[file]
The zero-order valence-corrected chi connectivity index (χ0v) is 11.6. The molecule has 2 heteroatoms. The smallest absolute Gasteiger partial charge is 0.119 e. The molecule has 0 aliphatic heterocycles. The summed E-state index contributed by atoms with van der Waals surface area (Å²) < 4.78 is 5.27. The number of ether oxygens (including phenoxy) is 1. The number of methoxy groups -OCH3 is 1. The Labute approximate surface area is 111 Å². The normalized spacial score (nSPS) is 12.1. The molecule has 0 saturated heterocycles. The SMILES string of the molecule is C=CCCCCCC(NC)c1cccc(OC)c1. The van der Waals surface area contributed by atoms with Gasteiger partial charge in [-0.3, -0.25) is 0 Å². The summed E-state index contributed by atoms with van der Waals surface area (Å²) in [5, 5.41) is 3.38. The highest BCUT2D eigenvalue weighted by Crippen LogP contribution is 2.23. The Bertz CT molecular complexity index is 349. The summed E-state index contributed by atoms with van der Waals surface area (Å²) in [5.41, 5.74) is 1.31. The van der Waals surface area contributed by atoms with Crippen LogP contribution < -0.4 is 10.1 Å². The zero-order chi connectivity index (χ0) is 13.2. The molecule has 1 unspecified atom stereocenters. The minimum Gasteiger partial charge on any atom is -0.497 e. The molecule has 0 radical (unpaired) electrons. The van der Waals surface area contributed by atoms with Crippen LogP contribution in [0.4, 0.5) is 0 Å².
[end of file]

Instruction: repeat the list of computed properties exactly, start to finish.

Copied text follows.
The zero-order valence-corrected chi connectivity index (χ0v) is 11.6. The molecule has 2 heteroatoms. The smallest absolute Gasteiger partial charge is 0.119 e. The molecule has 0 aliphatic heterocycles. The summed E-state index contributed by atoms with van der Waals surface area (Å²) < 4.78 is 5.27. The number of ether oxygens (including phenoxy) is 1. The number of methoxy groups -OCH3 is 1. The Labute approximate surface area is 111 Å². The normalized spacial score (nSPS) is 12.1. The molecule has 0 saturated heterocycles. The SMILES string of the molecule is C=CCCCCCC(NC)c1cccc(OC)c1. The van der Waals surface area contributed by atoms with Gasteiger partial charge in [-0.3, -0.25) is 0 Å². The summed E-state index contributed by atoms with van der Waals surface area (Å²) in [5, 5.41) is 3.38. The highest BCUT2D eigenvalue weighted by Crippen LogP contribution is 2.23. The Bertz CT molecular complexity index is 349. The summed E-state index contributed by atoms with van der Waals surface area (Å²) in [5.41, 5.74) is 1.31. The van der Waals surface area contributed by atoms with Crippen LogP contribution < -0.4 is 10.1 Å². The zero-order chi connectivity index (χ0) is 13.2. The molecule has 1 unspecified atom stereocenters. The minimum Gasteiger partial charge on any atom is -0.497 e. The molecule has 0 radical (unpaired) electrons. The van der Waals surface area contributed by atoms with Crippen LogP contribution in [0.4, 0.5) is 0 Å².